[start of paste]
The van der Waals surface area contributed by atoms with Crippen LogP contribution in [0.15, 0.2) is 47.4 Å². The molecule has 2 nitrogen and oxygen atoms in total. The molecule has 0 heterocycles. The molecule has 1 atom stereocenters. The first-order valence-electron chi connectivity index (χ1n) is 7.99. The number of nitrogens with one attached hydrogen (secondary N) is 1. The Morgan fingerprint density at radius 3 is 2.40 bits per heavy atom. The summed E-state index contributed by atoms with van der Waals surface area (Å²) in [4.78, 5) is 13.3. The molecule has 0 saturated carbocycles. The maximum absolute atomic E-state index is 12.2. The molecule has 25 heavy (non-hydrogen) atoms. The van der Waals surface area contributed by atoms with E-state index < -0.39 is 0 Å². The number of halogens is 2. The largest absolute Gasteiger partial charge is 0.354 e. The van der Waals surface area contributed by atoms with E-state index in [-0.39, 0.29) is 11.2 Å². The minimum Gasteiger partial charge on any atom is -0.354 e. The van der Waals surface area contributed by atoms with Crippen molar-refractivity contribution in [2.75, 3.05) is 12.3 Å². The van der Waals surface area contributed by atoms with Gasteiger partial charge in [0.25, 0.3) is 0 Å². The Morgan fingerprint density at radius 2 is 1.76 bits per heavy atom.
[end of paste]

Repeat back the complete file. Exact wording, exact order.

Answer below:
The van der Waals surface area contributed by atoms with Crippen LogP contribution in [0.15, 0.2) is 47.4 Å². The molecule has 2 nitrogen and oxygen atoms in total. The molecule has 0 heterocycles. The molecule has 1 atom stereocenters. The first-order valence-electron chi connectivity index (χ1n) is 7.99. The number of nitrogens with one attached hydrogen (secondary N) is 1. The Morgan fingerprint density at radius 3 is 2.40 bits per heavy atom. The summed E-state index contributed by atoms with van der Waals surface area (Å²) in [4.78, 5) is 13.3. The molecule has 0 saturated carbocycles. The maximum absolute atomic E-state index is 12.2. The molecule has 25 heavy (non-hydrogen) atoms. The van der Waals surface area contributed by atoms with E-state index < -0.39 is 0 Å². The number of halogens is 2. The largest absolute Gasteiger partial charge is 0.354 e. The van der Waals surface area contributed by atoms with E-state index in [-0.39, 0.29) is 11.2 Å². The minimum Gasteiger partial charge on any atom is -0.354 e. The van der Waals surface area contributed by atoms with Crippen molar-refractivity contribution in [2.75, 3.05) is 12.3 Å². The van der Waals surface area contributed by atoms with Gasteiger partial charge in [0.25, 0.3) is 0 Å². The Morgan fingerprint density at radius 2 is 1.76 bits per heavy atom.